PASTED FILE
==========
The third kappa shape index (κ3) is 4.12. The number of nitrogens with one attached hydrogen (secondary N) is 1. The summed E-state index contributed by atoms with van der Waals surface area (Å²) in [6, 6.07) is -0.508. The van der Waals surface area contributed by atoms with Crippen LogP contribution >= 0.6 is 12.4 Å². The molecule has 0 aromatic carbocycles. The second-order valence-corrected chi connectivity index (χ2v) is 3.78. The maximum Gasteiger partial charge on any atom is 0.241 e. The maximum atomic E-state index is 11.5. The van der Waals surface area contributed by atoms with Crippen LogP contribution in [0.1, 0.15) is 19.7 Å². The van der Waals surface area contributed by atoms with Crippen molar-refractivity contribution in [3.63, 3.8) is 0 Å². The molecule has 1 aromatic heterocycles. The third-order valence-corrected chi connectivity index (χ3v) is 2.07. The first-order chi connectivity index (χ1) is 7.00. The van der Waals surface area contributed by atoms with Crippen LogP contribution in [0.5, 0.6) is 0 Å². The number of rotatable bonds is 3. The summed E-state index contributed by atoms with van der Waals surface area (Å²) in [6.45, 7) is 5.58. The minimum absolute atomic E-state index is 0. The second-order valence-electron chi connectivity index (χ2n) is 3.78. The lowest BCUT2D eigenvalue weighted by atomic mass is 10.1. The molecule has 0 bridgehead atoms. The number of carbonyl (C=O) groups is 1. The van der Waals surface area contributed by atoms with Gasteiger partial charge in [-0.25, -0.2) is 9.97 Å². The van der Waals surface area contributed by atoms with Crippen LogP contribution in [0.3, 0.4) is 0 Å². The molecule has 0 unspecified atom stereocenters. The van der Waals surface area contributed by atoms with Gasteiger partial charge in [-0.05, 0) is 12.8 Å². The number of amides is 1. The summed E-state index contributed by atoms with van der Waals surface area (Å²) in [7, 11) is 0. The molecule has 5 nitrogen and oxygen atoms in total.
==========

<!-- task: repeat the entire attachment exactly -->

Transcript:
The third kappa shape index (κ3) is 4.12. The number of nitrogens with one attached hydrogen (secondary N) is 1. The summed E-state index contributed by atoms with van der Waals surface area (Å²) in [6, 6.07) is -0.508. The van der Waals surface area contributed by atoms with Crippen LogP contribution >= 0.6 is 12.4 Å². The molecule has 0 aromatic carbocycles. The second-order valence-corrected chi connectivity index (χ2v) is 3.78. The maximum Gasteiger partial charge on any atom is 0.241 e. The maximum atomic E-state index is 11.5. The van der Waals surface area contributed by atoms with Crippen LogP contribution in [0.1, 0.15) is 19.7 Å². The van der Waals surface area contributed by atoms with Crippen molar-refractivity contribution in [3.63, 3.8) is 0 Å². The molecule has 1 aromatic heterocycles. The third-order valence-corrected chi connectivity index (χ3v) is 2.07. The first-order chi connectivity index (χ1) is 7.00. The van der Waals surface area contributed by atoms with Crippen LogP contribution in [0.5, 0.6) is 0 Å². The number of rotatable bonds is 3. The summed E-state index contributed by atoms with van der Waals surface area (Å²) in [6.45, 7) is 5.58. The minimum absolute atomic E-state index is 0. The second-order valence-electron chi connectivity index (χ2n) is 3.78. The lowest BCUT2D eigenvalue weighted by atomic mass is 10.1. The molecule has 0 bridgehead atoms. The number of carbonyl (C=O) groups is 1. The van der Waals surface area contributed by atoms with Gasteiger partial charge in [-0.25, -0.2) is 9.97 Å². The van der Waals surface area contributed by atoms with Crippen LogP contribution in [0.3, 0.4) is 0 Å². The molecule has 0 unspecified atom stereocenters. The van der Waals surface area contributed by atoms with Gasteiger partial charge in [-0.05, 0) is 12.8 Å². The number of amides is 1. The summed E-state index contributed by atoms with van der Waals surface area (Å²) in [7, 11) is 0. The molecule has 5 nitrogen and oxygen atoms in total.